KUALA LUMPUR - The Pentagon is prepared to carry out military options on Syria should President Barack Obama order them, US Defence Secretary Chuck Hagel said on Sunday.
Hagel echoed White House statements cautioning that America was still gathering the facts about the Syrian government's alleged use of poison gas against civilians.
But he noted that the US military, which is repositioning its naval forces in the Mediterranean to give Obama the option for an armed strike, was ready to act if asked.
"President Obama has asked the Defence Department to prepare options for all contingencies. We have done that and we are prepared to exercise whatever option - if he decides to employ one of those options," Hagel told reporters at a news conference in Kuala Lumpur.
American and European security sources have said US and allied intelligence agencies made a preliminary assessment that chemical weapons were used by Syrian forces in the attack. The United Nations has requested access to the site.
Hagel, whose week-long trip to Asia is being overshadowed by Syria tensions, participated remotely in a meeting on Saturday that Obama held with his top military and national security advisers to hash out options on Syria.
Asked whether, after that meeting, he was personally convinced chemical weapons had been used in Syria, Hagel said: "We, along with our allies, are continuing to assess the intelligence, and the specifics of that intelligence, on the use chemical weapons."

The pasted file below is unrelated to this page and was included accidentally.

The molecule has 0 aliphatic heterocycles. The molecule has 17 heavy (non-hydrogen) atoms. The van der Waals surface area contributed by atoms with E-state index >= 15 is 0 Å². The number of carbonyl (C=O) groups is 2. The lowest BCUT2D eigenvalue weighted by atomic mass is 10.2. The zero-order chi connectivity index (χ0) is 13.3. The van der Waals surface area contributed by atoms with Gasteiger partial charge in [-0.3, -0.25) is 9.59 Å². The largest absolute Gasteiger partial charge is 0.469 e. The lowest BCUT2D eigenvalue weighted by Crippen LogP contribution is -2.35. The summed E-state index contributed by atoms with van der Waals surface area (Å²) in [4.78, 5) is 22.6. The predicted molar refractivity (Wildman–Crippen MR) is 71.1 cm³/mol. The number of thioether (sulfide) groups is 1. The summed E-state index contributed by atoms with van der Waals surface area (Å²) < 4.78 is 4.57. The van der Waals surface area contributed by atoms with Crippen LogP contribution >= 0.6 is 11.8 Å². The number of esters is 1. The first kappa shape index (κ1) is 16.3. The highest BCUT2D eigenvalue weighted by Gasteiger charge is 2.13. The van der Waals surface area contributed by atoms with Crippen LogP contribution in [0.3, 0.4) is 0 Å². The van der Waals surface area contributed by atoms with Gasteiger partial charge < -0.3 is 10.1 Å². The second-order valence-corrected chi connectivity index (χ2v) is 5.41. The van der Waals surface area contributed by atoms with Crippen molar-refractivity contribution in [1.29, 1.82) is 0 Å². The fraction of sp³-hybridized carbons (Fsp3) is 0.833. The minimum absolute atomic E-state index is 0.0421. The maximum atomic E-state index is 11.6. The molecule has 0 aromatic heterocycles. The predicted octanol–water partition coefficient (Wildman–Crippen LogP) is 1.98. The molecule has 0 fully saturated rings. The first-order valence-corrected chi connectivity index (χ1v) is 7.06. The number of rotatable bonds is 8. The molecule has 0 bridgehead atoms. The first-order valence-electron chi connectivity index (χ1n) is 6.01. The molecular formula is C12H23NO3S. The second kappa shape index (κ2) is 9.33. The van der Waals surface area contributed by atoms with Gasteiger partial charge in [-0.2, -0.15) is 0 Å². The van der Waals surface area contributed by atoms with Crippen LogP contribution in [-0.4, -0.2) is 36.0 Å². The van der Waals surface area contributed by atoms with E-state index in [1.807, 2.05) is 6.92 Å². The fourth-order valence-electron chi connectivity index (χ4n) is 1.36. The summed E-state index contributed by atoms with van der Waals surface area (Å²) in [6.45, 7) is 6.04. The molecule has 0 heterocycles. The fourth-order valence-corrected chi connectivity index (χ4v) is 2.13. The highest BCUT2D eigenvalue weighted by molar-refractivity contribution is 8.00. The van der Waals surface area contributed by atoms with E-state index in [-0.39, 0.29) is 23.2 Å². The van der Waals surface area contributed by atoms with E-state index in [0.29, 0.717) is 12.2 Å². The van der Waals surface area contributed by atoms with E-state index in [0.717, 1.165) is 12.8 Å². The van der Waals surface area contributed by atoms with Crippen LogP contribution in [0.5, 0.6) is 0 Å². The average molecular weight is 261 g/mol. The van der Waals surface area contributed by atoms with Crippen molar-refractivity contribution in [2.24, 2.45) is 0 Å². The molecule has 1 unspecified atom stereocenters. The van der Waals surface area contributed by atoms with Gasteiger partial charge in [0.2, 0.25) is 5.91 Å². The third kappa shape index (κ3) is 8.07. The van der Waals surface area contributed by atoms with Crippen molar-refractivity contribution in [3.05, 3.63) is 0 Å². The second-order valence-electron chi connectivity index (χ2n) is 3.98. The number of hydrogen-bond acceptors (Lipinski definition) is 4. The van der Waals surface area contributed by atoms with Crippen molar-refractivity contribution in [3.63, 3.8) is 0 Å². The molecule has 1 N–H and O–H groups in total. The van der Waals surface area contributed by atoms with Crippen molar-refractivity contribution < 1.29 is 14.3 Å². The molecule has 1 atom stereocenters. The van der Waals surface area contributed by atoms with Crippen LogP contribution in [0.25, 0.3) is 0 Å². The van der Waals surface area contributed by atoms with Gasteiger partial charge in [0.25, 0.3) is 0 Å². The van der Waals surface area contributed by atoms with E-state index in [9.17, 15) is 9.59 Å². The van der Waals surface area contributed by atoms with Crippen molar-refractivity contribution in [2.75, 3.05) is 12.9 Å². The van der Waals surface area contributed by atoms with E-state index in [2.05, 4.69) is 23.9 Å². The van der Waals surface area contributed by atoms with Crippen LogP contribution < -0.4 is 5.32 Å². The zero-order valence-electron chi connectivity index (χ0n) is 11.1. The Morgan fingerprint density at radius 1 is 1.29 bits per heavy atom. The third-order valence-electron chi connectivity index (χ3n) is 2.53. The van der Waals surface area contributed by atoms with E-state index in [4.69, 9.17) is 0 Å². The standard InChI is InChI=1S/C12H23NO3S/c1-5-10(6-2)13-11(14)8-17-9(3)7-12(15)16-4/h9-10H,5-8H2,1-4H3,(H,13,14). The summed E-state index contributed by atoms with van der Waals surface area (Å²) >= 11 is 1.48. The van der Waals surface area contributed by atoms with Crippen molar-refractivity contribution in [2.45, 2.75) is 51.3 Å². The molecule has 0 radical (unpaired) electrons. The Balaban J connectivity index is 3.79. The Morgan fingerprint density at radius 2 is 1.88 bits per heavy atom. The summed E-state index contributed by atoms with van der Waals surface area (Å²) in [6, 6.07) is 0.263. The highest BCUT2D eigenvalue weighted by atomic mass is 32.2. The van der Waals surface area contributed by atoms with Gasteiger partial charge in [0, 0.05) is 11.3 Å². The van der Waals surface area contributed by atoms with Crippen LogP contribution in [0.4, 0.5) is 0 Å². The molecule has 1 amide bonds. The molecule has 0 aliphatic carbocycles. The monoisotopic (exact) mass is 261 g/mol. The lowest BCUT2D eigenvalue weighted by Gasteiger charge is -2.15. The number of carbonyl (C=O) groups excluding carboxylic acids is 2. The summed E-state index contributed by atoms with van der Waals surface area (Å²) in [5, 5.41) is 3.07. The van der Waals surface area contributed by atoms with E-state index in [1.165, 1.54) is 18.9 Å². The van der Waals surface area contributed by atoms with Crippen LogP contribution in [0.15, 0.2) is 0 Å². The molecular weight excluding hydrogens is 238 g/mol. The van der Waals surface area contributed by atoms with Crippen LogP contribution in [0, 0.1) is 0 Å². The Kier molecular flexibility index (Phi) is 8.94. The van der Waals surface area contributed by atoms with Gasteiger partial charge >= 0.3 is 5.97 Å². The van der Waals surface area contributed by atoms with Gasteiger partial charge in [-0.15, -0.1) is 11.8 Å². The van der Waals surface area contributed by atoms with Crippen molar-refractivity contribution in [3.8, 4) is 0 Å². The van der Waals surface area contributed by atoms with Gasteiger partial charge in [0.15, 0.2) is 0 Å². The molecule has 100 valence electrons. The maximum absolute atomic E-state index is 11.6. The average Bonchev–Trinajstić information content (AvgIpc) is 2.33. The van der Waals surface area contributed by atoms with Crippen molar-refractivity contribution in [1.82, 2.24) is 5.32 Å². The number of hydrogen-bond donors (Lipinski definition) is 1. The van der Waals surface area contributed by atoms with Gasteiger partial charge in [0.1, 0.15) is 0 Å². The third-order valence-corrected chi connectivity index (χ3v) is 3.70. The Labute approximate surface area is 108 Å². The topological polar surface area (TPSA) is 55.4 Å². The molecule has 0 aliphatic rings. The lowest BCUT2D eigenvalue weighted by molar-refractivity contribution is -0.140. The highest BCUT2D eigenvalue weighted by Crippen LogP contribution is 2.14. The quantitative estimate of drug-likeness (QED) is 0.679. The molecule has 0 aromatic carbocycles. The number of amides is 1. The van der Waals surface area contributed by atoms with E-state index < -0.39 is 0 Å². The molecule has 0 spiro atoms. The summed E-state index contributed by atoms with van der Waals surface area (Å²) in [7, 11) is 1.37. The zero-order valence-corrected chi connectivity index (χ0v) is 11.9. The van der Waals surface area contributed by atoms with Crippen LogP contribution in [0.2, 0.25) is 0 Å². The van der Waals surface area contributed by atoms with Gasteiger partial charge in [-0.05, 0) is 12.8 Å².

"I wouldn't go any further than that until we have more intelligence, based on facts," he said.
Obama has been reluctant to intervene in Syria's civil war, but reports of the killings near Damascus have put pressure on the White House to make good on the president's comment a year ago that chemical weapons would be a "red line" for the United States.
Hagel did not enter into detail about what options the United States was weighing, but noted that any scenario carried risks. He noted on his flight to Malaysia that if Syrian President Bashar al-Assad's forces intentionally used chemical weapons, "there may be another attack coming".
"There are risks and consequences for any option that would be used -- or not used. For action or inaction," Hagel said on Sunday.
"All of those assessments are being made. They will be driven by … the facts, what our intelligence assessment produces, law, legal issues, international support."